If you're looking for a kayak but don't know how to choose between an inflatable and a rigid one, here are some inflatable kayak pros and cons.
An inflatable kayak can be kept in the back of your car, ready to use at any time without affecting vehicle performance, unlike a rigid kayak which you'd kayak reviewneed to keep strapped to your vehicle roof if you wanted it to be readily available for a spot of paddling.
With an inflatable you don't need to fit roof bars to your vehicle.
If you live in an apartment you can easily store your inflatable kayak whereas you'd need a garage or a lock-up store to keep a rigid kayak.
If you're going on holiday and want to paddle while you're away, you can take your inflatable boat on a 'plane as a piece of luggage; a rigid kayak would present a few problems.
Particularly for smaller or older people, an inflatable kayak weighing between twenty and thirty pounds can easily be carried whereas a rigid boat weighing in excess of 50 pounds is somewhat more difficult.
Inflatables are easy to maintain; just wipe, leave to dry, fold and store in the carrying bag provided. A rigid kayak will need much more care than that.
Affordable pricing; an inflatable kayak starts at less than $100 and rises to around $600 with a huge selection in the $200 to 300 range. Rigid kayaks start at around $500 and just keep on going up.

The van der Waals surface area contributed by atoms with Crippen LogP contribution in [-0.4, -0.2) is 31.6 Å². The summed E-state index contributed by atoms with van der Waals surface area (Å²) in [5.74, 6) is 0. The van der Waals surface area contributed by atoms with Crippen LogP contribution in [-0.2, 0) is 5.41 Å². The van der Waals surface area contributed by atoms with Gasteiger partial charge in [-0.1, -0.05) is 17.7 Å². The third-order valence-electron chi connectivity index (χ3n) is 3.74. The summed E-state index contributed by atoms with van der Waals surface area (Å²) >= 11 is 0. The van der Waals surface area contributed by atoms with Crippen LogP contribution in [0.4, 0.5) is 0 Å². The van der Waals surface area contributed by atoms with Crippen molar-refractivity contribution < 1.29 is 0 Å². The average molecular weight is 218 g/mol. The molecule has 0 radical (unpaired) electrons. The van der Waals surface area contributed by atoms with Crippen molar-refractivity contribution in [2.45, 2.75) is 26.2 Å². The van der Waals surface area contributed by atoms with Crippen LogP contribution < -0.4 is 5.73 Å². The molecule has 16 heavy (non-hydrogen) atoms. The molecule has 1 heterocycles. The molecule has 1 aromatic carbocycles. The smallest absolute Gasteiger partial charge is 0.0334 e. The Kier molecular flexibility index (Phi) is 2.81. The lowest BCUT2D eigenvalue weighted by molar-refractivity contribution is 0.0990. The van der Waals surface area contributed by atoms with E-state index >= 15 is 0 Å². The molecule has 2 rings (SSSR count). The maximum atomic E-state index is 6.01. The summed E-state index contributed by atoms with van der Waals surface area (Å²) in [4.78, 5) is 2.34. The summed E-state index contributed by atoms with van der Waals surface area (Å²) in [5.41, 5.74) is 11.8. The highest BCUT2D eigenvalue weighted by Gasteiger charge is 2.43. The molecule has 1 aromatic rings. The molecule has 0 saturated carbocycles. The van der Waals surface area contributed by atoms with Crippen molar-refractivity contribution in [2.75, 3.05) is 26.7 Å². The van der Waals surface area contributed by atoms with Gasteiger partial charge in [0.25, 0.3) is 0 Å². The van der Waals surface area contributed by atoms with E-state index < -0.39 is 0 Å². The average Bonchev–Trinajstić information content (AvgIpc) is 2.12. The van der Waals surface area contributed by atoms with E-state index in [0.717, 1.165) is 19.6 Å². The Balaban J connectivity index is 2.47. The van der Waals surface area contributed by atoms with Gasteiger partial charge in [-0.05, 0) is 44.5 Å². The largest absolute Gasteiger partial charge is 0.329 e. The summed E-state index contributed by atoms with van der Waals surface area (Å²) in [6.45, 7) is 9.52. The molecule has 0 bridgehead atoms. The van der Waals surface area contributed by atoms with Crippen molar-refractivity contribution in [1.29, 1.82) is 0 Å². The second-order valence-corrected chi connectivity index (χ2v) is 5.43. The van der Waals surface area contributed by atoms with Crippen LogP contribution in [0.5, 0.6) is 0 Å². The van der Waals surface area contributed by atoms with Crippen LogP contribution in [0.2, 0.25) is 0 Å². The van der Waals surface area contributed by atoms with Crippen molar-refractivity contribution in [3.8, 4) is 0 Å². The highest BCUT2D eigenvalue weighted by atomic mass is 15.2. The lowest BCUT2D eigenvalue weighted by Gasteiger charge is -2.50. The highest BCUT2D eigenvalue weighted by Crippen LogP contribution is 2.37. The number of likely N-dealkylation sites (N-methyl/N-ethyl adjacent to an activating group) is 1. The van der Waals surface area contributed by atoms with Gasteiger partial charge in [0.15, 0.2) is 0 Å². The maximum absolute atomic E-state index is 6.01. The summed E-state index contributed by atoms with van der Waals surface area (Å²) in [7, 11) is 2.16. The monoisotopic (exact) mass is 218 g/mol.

The risk of puncturing an inflatable is quite high, despite the rugged materials used in their construction these days. There's also the risk of puncturing from within if you don't pack your gear carefully. If an inflatable deflates then you're in big trouble particularly in a whitewater situation. It's true to say that a rigid kayak can be holed but some vigorous bailing should get you to the shore in safety.
Tracking in a straight line is likely to be more difficult due to the lack of rigidity and this, in turn, will mean that you'll have to paddle harder to build up any momentum.
If the valves in an inflatable kayak leak then the boat will begin to deflate. If that happens then the weight of the paddler concentrated in the centre will push the centre of the boat into the water while the bow and stern will lift out. This makes paddling nigh on impossible.
You've seen the inflatable kayak pros and cons; how to choose is relatively easy. You already know that an inflatable kayak is easy to carry and assemble so kayak reviewcheck out the types of material available and select the most rugged. Find out which are the very best valves so that the risk of air leakage is minimised and make sure that you choose a kayak with a skeg so that the tracking will be the best it can be.